As globalisation (downsizing, franchising, privatisation) and sustainable, green jobs continue to grow, so does social justice, corporate responsibility, collective bargaining and the fragmentation of the workforce. Robens is the “… forgotten driver”(Hogarth, Gilding & Humphries 2003, p. 374) for productivity and international competition (Bennet, Cook & Pelletier 2003; Gernigon, Odero & Guido 2000; Government of Australia 2009; Hogarth, Gilding & Humphries 2003; OECD 2008; Quinlan 1995; Renner, Sweeney & Kubit 1998; Stiglitz 2002; Walters 2004).

The management of OHS represents a “… microcosm … incorporating … engineering, design, maintenance, human psychology and industrial relations” (Hogarth, Gilding & Humphries 2003, p. 381). Accidents that are avoided save everyone money (Hogarth, Gilding & Humphries 2003). Although society increasingly expects risks to be managed by duty holders, they frequently are not in modern market economies (Walters 2004). Although decent, safe and healthy working conditions are being reached in many industrialised nations, developing countries lag behind.

Robens style preventative OHS cultures need to become “… an integral part of wider societal culture and economic development” (Al-Tuwaijri et al. 2008, p. viii; ILO 2001, 2008). The ongoing success of Robens’ ideas depends on the integration of OHSMS in company management, along with participation by inspectorates, workers, trade unions, industry groups and health and safety representatives (Milgate, Innes & O’Loughlin 2002; Walters 2004). With reducing resources for inspection and control, the dissemination and implementation of OHS is becoming increasingly dependent on union involvement and communication.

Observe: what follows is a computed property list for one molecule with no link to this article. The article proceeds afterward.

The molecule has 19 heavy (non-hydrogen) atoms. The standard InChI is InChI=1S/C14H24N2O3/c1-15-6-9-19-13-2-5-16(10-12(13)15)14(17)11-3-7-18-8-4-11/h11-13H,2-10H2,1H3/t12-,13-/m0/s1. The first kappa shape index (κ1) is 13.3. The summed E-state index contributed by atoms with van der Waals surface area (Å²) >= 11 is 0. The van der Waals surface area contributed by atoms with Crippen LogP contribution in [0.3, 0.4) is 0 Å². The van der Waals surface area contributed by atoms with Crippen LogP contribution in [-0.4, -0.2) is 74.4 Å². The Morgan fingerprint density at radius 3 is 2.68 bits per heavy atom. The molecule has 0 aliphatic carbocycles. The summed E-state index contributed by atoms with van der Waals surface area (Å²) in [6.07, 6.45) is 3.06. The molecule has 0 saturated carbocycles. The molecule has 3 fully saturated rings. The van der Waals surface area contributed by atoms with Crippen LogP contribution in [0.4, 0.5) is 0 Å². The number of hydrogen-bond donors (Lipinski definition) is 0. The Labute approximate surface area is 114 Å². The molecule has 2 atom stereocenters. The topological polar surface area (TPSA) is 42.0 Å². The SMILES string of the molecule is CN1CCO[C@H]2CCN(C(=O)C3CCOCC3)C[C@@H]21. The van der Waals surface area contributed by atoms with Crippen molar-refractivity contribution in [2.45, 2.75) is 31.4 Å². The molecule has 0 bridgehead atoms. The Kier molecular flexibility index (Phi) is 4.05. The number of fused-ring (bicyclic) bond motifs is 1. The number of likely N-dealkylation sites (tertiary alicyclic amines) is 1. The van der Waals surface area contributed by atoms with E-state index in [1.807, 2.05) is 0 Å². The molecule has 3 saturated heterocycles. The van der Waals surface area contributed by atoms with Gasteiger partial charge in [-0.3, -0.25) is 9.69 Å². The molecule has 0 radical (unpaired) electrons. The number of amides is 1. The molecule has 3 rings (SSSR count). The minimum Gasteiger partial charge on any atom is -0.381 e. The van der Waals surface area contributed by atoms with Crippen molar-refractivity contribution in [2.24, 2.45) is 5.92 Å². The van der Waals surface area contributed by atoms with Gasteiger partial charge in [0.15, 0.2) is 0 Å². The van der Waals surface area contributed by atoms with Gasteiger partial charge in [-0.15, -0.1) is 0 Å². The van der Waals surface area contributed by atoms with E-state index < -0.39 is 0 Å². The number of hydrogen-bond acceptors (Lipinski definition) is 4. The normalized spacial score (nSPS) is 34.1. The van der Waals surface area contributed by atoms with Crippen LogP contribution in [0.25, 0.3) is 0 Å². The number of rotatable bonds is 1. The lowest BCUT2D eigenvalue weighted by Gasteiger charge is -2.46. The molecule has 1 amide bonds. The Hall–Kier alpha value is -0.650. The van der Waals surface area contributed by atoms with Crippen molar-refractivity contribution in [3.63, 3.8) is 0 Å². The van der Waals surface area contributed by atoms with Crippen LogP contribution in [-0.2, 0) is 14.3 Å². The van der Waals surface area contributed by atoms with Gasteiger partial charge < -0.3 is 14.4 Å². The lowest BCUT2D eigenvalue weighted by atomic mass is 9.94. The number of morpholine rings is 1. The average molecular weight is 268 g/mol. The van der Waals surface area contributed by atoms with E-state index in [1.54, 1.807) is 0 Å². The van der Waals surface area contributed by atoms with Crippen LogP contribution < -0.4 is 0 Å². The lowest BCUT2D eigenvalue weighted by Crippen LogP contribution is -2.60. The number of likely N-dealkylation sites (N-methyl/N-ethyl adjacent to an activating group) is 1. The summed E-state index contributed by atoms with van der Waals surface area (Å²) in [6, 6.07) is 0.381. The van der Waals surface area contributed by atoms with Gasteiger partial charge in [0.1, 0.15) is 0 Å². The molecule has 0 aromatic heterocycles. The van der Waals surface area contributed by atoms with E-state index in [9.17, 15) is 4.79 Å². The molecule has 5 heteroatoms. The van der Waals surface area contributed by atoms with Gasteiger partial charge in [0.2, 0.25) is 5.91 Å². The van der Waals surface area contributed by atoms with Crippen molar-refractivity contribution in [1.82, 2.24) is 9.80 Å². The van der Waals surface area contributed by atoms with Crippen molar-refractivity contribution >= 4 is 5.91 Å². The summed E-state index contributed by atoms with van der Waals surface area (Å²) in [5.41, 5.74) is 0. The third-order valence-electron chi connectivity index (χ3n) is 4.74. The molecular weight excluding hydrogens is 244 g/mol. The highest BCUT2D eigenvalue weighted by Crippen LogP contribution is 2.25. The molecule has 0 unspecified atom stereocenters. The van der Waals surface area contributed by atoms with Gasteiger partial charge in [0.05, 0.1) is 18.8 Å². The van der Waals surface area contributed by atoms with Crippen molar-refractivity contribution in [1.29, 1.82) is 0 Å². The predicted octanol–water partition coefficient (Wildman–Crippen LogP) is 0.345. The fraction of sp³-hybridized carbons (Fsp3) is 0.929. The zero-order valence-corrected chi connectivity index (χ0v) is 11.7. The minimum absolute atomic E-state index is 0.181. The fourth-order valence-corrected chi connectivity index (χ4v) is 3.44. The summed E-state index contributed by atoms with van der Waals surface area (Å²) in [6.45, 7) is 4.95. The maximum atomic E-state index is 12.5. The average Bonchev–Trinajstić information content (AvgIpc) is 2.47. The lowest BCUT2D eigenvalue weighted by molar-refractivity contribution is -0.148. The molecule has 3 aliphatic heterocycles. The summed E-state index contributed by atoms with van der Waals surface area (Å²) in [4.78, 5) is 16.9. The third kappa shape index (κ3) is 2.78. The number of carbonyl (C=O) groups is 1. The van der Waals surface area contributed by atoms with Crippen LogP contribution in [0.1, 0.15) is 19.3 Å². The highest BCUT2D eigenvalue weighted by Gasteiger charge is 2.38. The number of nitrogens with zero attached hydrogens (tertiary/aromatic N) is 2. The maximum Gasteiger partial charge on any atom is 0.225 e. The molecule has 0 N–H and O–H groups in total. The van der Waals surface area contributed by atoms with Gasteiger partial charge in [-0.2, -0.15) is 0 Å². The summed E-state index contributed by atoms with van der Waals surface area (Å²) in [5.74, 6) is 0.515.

The proactive management of risk, rather than reacting to events once they have occurred has spread the burden of responsibilities (Taylor, Hegley ; Easter 1996). Healthier, safer workplaces depend upon Robens’ philosophy of participation and consultation, between clients and their customers, contractors and suppliers, large and small employers, communities and businesses, agencies and states (Lingard ; Rowlinson 2005). Perhaps Robens’ goal for “… a new, comprehensive Act” (Robens 1970-72, p. 9) will achieve this. As the organisation of OHS developed with Robens influence, from being prescriptive to self-regulating, behaviour has also changed from passive to participatory, and attitudes from ignorance to awareness. The main differences Robens made is to increase stakeholder knowledge and involvement, create the common law duty of care, and to shift the onus of responsibility on to the duty holder. This accountability motivates everyone in the worker chain to comply with and improve health and safety.

From workers to employers, OHS committees and their representatives, from designers, manufacturers and suppliers, each has the obligation for duty of care. Yet, despite these changes there are many similarities between pre and post-Robens legislation. The new legislation is similar to that prior to Robens’ influence, remaining complex, difficult to understand and update. Although it aims for a systems based approach, much of the legislation and compliance action still focuses on physical hazards.

There is a culture of enforcement, with the inspectorate preoccupied with reactive work, rather than proactive education and advice. Regulators remain under resourced, with inadequate penalties and few successful prosecutions. Furthermore, occupational illnesses, injuries and death continue. This analysis has only covered some of the key points of the Robens model. There still remain problems, injuries, illness and disease, apathy and ignorance, but the onus rests on the duty holder. Robens’ philosophy remains one of the greatest influences on OHS to this day.